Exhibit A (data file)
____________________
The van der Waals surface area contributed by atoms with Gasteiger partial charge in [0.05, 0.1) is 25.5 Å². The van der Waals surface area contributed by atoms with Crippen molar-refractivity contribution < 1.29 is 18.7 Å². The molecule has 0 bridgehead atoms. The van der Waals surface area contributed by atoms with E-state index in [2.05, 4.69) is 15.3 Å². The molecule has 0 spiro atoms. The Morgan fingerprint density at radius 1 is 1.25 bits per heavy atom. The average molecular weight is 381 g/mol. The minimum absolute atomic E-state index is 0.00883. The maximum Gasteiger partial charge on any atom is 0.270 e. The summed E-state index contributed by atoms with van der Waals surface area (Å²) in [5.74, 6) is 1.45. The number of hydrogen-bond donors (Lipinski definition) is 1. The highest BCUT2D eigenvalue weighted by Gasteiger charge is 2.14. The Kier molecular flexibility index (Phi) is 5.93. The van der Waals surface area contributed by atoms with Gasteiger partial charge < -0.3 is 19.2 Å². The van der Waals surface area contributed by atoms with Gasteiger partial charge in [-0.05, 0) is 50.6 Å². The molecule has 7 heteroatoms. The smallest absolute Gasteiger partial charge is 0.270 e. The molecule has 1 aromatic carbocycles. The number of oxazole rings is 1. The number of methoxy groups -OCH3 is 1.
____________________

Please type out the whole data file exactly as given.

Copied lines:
The van der Waals surface area contributed by atoms with Gasteiger partial charge in [0.05, 0.1) is 25.5 Å². The van der Waals surface area contributed by atoms with Crippen molar-refractivity contribution < 1.29 is 18.7 Å². The molecule has 0 bridgehead atoms. The van der Waals surface area contributed by atoms with E-state index in [2.05, 4.69) is 15.3 Å². The molecule has 0 spiro atoms. The Morgan fingerprint density at radius 1 is 1.25 bits per heavy atom. The average molecular weight is 381 g/mol. The minimum absolute atomic E-state index is 0.00883. The maximum Gasteiger partial charge on any atom is 0.270 e. The summed E-state index contributed by atoms with van der Waals surface area (Å²) in [5.74, 6) is 1.45. The number of hydrogen-bond donors (Lipinski definition) is 1. The highest BCUT2D eigenvalue weighted by Gasteiger charge is 2.14. The Kier molecular flexibility index (Phi) is 5.93. The van der Waals surface area contributed by atoms with Gasteiger partial charge < -0.3 is 19.2 Å². The van der Waals surface area contributed by atoms with Gasteiger partial charge in [-0.05, 0) is 50.6 Å². The molecule has 7 heteroatoms. The smallest absolute Gasteiger partial charge is 0.270 e. The molecule has 1 aromatic carbocycles. The number of oxazole rings is 1. The number of methoxy groups -OCH3 is 1.